The art of embracing diversity

By on February 9, 2014
Creative Conversations founder Cindy Beumer with refugee artist Melika Adel.

FRESH START: Cindy Beumer, right, and Melika Adel.

A BANYO mum is leading a drive to promote the benefits of cultural diversity in Australia by extending a helping hand to refugee artists in Brisbane, and then shining a spotlight on their talents.

Cindy Beumer founded Creative Conversations in 2012, born out of her passion for social justice, a desire to work within the arts community, and a love of other cultures from her many travels abroad.

“A lot of people don’t think beyond what you hear in the mainstream media and from politicians – that refugees are people who come on boats and cause us grief.

“The fact is that so many of them are educated and accomplished and have a lot to offer.

“Creative Conversations is one way we show that to the broader community.”

On the frontline

Mum-of-three Beumer took up the cause of refugee artists when she returned to Brisbane after living in London, where she worked at a 175-bed hostel for homeless people.

“I wanted front-line work,” she says of her UK job. “I’d spent all my life working in government where you’re just a cog in a large machine.” That included primary school teaching, workplace training, database development and supporting witnesses for the Environmental Protection Agency in court cases.

Now back teaching casually, she’s resolved to use her talents and energy to promote the benefits to Brisbane of cultural diversity, with art as the medium for her message. She says foreign influences enrich a society, and should be welcomed.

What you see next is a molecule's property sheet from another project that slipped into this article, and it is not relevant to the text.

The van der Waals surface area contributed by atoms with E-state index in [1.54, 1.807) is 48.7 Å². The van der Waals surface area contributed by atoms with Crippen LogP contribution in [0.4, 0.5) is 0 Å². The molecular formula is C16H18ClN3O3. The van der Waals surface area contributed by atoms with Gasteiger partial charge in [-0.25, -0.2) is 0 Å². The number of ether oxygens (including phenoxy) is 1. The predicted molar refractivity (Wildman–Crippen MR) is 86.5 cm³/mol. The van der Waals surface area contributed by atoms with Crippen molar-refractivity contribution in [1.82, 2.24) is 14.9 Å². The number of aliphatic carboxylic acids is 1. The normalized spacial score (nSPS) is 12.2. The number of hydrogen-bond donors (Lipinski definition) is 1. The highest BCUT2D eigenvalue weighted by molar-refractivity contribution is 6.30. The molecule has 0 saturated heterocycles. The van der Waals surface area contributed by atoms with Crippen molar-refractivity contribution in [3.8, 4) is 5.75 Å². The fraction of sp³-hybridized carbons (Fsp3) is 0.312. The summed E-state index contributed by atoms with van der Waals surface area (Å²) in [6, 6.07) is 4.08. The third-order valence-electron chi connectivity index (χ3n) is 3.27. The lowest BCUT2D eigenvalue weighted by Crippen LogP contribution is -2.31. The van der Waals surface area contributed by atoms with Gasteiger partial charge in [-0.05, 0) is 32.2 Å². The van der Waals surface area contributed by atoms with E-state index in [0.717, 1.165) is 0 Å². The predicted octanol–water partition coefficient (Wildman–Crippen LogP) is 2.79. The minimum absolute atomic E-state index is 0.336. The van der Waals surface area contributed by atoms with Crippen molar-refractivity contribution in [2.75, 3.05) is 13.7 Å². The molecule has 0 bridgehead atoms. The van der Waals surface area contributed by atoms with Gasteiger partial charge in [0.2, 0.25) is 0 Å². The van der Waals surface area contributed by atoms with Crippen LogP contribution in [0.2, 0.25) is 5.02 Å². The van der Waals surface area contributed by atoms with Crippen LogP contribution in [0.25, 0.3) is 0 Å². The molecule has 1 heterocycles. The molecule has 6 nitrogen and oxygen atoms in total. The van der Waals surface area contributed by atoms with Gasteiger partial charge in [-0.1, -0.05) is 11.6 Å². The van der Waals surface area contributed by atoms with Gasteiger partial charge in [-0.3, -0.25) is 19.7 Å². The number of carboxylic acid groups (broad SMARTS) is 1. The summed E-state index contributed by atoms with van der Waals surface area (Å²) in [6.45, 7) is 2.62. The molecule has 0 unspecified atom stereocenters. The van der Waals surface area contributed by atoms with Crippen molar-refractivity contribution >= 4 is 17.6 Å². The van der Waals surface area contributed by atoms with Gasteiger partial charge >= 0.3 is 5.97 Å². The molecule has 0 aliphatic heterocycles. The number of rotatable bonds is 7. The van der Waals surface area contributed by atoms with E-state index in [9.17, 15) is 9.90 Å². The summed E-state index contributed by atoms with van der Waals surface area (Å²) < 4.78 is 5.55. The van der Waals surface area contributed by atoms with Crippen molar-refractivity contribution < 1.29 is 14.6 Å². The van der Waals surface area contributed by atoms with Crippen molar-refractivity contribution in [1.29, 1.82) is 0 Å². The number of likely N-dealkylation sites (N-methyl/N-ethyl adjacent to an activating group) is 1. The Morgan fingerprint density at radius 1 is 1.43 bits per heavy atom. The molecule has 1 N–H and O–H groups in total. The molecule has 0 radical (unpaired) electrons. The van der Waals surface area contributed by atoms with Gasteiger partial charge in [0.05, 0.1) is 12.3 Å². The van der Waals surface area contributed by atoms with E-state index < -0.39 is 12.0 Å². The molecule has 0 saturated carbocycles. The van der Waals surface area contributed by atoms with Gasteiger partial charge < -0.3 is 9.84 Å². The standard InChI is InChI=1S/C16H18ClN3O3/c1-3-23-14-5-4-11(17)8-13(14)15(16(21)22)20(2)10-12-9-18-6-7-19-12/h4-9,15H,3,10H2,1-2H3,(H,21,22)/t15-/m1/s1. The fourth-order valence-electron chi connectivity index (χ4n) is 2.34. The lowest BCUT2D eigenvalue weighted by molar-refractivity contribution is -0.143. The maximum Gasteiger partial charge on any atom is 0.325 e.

“Creative Conversation’s whole approach is through personal stories. You can’t disagree with personal stories. We’re not political, even though it’s set in a very political scene.”

Ms Beumer hopes Creative Conversations and its exhibitions can help correct the misconception, encouraged by some politicians, that there is an official queue that refugees who arrive by boat are somehow jumping.

“Nobody is correcting them,” she says, “and now people believe it.”

Art’s in the blood

Ms Beumer is well-versed in Queensland’s mainstream arts scene – she is the daughter of internationally acclaimed Caloundra-based watercolour artists Lois Beumer, whose work was often exhibited at the Red Hill Gallery in Brisbane.

Artists from a asylum-seeker background are often cut off from this mainstream, Cindy Beumer says, which hinders their ability to show their art to a wide audience or indeed to make a living from it.

Creative Conversations helps them through education (excursions and talks, for example) and through connections with established local artist who understand how the system works.

It can also help with subsidised art supplies through sponsorships.

She says art often helps the refugees to deal with the traumas of their past, and the distress of starting life over in a new country.

Showing at the State Library

The organisation curated its first exhibition, Art Talks, in November 2012 at the State Library of Queensland, with the opening hosted by Queensland media identity Jillian Whiting.

Their second exhibition will be staged in May this year, again at the State Library, and will feature about 50 works from artists from backgrounds including Iraqi, Iranian, Afghani, Guatemalan, Sudanese, Nigerian, Congolese and Sri Lankan.

“What we do is quite small but we are aiming high.

“I would love to get champions on board, people who have a public profile already, to champion what we’re about.

“Having said that, I want the artists to own it and it will go where they take it.”

She says she would like the refugee artists to visit school, and for students to create artworks in response.

Creative Conversation artists meet fortnightly at the Ethnic Communities Council of Queensland offices at West End.

About Nick Moore

Nick Moore is the editor of He also edits the printed Great Wait. Nick started as a journalist in 1993 and has worked for Fairfax, News Corp and APN.

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